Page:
Criticism doesn’t bring joy. It doesn’t bring improvement. It doesn’t fix anything, either.
But appreciating someone’s efforts does. Identifying and acknowledging their successes. Learning from what they’ve learned. Rejoicing in their excellence, and taking from it that nudge to make something more excellent yourself—there, THERE is joy!
This world and people who make stuff in it are fantastic. Once we quit criticizing every potentially offensive item, we’ll discover what an amazing place we live in.
(And if you can’t, I’ll simply quit listening to you.)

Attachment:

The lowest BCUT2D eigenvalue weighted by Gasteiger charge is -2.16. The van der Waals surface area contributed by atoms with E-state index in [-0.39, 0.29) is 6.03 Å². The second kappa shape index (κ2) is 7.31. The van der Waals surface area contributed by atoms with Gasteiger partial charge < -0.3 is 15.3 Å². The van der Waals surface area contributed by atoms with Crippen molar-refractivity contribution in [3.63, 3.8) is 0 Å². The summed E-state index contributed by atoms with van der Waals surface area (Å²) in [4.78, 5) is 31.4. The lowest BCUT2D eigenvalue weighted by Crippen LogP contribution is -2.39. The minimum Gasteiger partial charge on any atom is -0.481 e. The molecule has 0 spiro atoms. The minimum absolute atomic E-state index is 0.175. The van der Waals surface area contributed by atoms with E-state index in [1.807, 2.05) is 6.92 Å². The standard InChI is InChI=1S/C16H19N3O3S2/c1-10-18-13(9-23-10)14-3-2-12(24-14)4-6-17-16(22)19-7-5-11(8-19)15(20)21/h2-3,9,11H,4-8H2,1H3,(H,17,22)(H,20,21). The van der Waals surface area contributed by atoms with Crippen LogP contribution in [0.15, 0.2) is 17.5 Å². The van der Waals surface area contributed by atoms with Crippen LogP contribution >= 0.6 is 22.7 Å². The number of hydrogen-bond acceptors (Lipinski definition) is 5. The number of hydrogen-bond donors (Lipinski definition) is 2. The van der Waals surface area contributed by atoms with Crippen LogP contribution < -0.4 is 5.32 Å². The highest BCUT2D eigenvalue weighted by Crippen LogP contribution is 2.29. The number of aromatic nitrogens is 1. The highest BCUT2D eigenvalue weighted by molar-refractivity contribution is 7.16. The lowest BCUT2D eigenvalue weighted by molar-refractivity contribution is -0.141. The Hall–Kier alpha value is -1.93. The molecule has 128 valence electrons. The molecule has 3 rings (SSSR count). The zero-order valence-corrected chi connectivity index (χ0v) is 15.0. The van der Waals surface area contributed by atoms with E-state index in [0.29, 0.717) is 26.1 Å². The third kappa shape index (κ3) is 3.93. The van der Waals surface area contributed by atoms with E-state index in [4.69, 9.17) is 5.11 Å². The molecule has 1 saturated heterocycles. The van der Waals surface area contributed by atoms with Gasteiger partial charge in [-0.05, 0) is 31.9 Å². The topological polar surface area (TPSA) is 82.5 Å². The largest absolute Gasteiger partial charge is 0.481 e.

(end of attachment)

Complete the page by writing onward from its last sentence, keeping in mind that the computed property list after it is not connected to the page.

Mahrree’s heart sank to her knees as she watched the three darling girls who she loved so much do their best, their eyes darting over to her as they read their lines, anxious for her approval, and likely fearing her criticism.
They had done their best. Who was Mahrree to point out anything else?
~Book 6, Flight of the Wounded Falcon, coming May 2017
(*Totally unrelated to anything here, but an epiphany I had the other day–for those who have read my books, Perrin Shin is about 20% Dwayne Johnson. The other parts of him are Yun-Fat Chow, Colin Firth, Manu Bennett, and my husband, the cute man there in the corner.)